Korea has boom in cooperatives

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Korea has boom in cooperatives


A sales person of Hanaro Club, the retail business of Nonghyup, the national agricultural cooperatives federation, selling fruits to a customer at Nanjang Hanmadang, the nation’s first cooperative four-day festival organized by 500 cooperatives, civic groups and social companies, last summer. [JoongAng Ilbo]

Cooperatives, autonomous associations of people who band together for mutual economic benefit, have been booming in Korea.

Since the Seoul Metropolitan Government’s announcement of a plan to establish more cooperatives to help revive small businesses and create jobs, more than 1,200 cooperatives have been established nationwide since December.

After a new law was enacted, cooperatives for the public interest or profit could be established by groups of five persons or more.

“The Seoul Metropolitan Government aims to establish 8,000 cooperatives over the next 10 years and increase the size of the cooperatives so they add 14 trillion won ($12.3 billion) to the economy, or 5 percent of the gross regional domestic product,” said the Seoul Mayor Park Won-soon, earlier in February.

President Park Geun-hye has said the government will actively support cooperatives of small businesses that use group purchases and sales to increase profitability and bargaining power.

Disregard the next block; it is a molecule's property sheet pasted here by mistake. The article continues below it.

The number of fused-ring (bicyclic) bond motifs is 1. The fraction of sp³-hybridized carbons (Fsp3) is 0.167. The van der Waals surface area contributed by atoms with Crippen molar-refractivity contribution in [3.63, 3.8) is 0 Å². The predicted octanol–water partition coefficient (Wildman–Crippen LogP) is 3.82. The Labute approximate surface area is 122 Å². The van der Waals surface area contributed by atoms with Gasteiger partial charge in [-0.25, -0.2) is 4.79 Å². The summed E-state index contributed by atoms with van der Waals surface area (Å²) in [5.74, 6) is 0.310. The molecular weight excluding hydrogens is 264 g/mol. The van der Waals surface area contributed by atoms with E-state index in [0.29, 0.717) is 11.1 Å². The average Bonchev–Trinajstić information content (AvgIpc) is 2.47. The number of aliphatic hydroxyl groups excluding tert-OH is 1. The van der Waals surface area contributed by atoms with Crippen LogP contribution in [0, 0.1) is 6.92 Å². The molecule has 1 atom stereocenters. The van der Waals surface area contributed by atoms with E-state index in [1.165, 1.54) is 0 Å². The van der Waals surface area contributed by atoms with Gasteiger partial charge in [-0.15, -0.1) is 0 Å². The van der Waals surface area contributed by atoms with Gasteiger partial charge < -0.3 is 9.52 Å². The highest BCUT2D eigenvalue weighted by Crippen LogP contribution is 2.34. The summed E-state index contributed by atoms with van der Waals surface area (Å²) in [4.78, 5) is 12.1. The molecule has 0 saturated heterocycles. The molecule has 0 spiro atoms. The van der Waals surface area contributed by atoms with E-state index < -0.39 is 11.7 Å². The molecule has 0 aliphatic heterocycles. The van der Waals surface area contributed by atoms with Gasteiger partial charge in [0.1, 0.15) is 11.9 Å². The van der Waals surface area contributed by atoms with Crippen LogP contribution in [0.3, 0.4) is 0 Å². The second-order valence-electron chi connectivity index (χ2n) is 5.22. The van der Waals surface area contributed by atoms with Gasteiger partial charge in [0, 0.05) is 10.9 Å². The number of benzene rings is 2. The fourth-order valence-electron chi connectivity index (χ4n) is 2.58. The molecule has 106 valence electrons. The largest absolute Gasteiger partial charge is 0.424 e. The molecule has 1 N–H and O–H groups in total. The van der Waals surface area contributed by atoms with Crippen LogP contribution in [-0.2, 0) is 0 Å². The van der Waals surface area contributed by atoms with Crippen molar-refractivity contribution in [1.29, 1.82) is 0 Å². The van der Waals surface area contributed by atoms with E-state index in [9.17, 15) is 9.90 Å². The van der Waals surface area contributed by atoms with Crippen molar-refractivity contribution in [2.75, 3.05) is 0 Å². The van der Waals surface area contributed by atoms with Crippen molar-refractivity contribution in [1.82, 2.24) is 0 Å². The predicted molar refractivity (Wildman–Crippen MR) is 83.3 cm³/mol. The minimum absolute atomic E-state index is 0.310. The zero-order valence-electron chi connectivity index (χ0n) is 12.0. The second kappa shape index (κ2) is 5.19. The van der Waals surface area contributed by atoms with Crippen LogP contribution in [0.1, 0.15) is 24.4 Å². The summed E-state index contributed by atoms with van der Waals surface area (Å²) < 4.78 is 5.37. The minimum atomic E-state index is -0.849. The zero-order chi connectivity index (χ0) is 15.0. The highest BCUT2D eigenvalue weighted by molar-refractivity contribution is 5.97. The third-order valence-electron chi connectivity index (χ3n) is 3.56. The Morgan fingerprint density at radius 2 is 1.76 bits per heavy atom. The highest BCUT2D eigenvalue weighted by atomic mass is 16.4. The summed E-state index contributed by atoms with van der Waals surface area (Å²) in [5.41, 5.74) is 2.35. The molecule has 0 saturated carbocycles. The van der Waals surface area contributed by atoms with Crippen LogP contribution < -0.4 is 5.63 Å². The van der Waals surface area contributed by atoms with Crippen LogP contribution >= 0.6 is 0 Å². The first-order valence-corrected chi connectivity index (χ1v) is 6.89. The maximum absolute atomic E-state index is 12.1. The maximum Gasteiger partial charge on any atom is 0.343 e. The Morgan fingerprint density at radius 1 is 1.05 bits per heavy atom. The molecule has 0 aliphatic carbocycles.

The government believes the system will redistribute the economic pie by boosting local economies and fostering small businesses.


The Seoul Metropolitan Government opened a support center for cooperatives last month that provided business consulting and advice for establishing, operating and marketing cooperatives.

It has a budget of 8.6 billion won this year, with 100 million won earmarked for rental deposits and 80 million won for operating expenses.

Recently, however, the focus has shifted to whether the cooperative model, which has thrived in Europe and other developed economies, can succeed in Korea.

Some doubt that in an economy dominated by large corporations with big money, small cooperatives can be competitive.

In the agricultural sector, large retail corporations speculate using lump sum payments to farmers for their labor and produce rights, from planting to harvest.

“I received 50 million won from a big retail corporation earlier this year in return for my harvest at the end of autumn,” said Kim Chang-sung, a tangerine farmer on Jeju Island.

“Because large retail corporations dominate agricultural production through contract cultivation to sell cheaper agricultural produce at their own large discount stores, it may be difficult for small agricultural cooperatives to compete.”

For farmers, getting paid up front by large corporations could be easier and more beneficial than establishing cooperatives themselves or dealing with small cooperatives.

In terms of industrial goods, big corporations with deep pockets have more bargaining power to deal directly with factories to produce their own private brand goods.